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My wife and I had the pleasure of living in Rossland, British Columbia for a couple years while I worked as a newspaper editor there. The time we spent there was some of the best of our lives, and today we look back fondly at the many people we met there.
One thing that always stuck out for us was the Rossland Winter Carnival, which is the oldest winter carnival in Canadian history and an event with a lot of history behind it.
It all began in 1898 thanks to a man by the name of Olaus Jeldness. He was a miner from Norway, who was living in Rossland at the time, and he helped to create the oldest winter carnival in Canada.
To understand the winter carnival, you have to understand Olaus.
As a pioneer in competitive skiing in Canada, he is most remembered for his impact in getting the sport to grow in popularity in Western Canada. Born in Norway in 1857, he set a world record at the age of 15 when he ski jumped 92 feet. Travelling to the United States one year later, he began to mine but would return to Norway in 1882 to develop a mining operation.
In 1896, he would come to Canada and find himself in the booming mining community of Rossland.
As he began to show everyone the joy of skiing, he would often performing daring maneuvers coming down the mountain near the Rossland townsite.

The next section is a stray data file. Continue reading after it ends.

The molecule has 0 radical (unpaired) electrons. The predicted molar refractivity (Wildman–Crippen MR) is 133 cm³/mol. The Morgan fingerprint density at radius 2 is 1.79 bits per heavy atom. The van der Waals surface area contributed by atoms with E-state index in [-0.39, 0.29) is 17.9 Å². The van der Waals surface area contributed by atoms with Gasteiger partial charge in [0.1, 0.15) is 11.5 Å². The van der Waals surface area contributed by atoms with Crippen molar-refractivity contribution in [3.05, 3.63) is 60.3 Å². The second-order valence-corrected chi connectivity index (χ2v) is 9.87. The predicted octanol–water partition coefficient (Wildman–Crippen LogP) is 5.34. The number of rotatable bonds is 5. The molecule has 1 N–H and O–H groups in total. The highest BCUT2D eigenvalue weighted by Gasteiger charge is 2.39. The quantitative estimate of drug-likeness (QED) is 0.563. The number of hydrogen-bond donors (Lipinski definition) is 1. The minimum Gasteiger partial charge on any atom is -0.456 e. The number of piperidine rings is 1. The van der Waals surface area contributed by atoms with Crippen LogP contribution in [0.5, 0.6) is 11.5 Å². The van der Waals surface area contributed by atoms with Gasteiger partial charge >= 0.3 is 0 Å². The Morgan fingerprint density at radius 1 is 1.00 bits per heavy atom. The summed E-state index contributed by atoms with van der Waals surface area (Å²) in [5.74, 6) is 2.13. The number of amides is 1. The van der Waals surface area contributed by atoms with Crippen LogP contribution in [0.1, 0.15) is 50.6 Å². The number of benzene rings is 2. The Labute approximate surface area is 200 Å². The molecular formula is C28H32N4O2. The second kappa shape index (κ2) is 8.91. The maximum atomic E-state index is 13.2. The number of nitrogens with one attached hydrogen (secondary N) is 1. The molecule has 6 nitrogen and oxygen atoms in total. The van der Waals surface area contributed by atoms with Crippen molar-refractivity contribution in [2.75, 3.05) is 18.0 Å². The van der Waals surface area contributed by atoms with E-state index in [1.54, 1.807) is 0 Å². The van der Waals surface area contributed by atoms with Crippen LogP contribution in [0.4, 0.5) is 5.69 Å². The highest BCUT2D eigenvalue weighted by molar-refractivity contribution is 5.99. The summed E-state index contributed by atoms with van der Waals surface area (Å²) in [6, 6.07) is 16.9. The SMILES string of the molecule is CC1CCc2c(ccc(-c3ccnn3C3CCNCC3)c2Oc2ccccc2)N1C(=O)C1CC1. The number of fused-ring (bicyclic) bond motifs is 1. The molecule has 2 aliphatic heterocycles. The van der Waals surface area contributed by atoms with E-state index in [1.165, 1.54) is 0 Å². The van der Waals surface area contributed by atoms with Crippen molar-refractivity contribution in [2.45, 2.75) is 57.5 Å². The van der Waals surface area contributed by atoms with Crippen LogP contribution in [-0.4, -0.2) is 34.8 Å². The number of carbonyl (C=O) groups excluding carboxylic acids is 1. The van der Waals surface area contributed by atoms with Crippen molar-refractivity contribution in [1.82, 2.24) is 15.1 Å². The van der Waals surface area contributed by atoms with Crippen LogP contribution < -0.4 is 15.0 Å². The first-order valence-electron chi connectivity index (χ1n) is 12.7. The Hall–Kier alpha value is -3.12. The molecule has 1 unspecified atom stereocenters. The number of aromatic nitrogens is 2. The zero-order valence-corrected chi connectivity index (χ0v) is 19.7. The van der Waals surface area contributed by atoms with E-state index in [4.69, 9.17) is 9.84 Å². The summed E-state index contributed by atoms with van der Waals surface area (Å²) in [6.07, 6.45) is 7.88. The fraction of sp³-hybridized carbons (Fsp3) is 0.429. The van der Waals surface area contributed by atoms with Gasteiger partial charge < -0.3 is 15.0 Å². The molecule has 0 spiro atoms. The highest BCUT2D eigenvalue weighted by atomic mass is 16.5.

Thanks to Olaus, the first recorded skiing competition would be held in Rossland in 1897. He was the promoter and organizer of the event and he even won the first downhill race to happen along Red Mountain, which is the mountain next to the town.
When he created the winter carnival in 1898, he included competitive skiing events that required skiers to ski 2,000 feet down over a 1.5 kilometre course. He won his event, and the first Canadian Championship Ski Jumping Contest.
Olaus would retire thanks to a comfortable savings in 1909 and settle in Spokane, Washington.
Today, the carnival he helped to create is still going strong, and is one of the biggest events of the year for Rossland. Many events happen each year, but few are as fun to watch as the homemade bobsled races, which take place down the steep streets of the mountain town.
One of the more interesting things to come from the carnival happened in 1900 when the Rossland Ladies Hockey Team would debut. They would play a team from Nelson and win 4-0 that year. The team would become so good that in 1905, no one challenged them and the team split into two, the Red and the Blue, to play each other.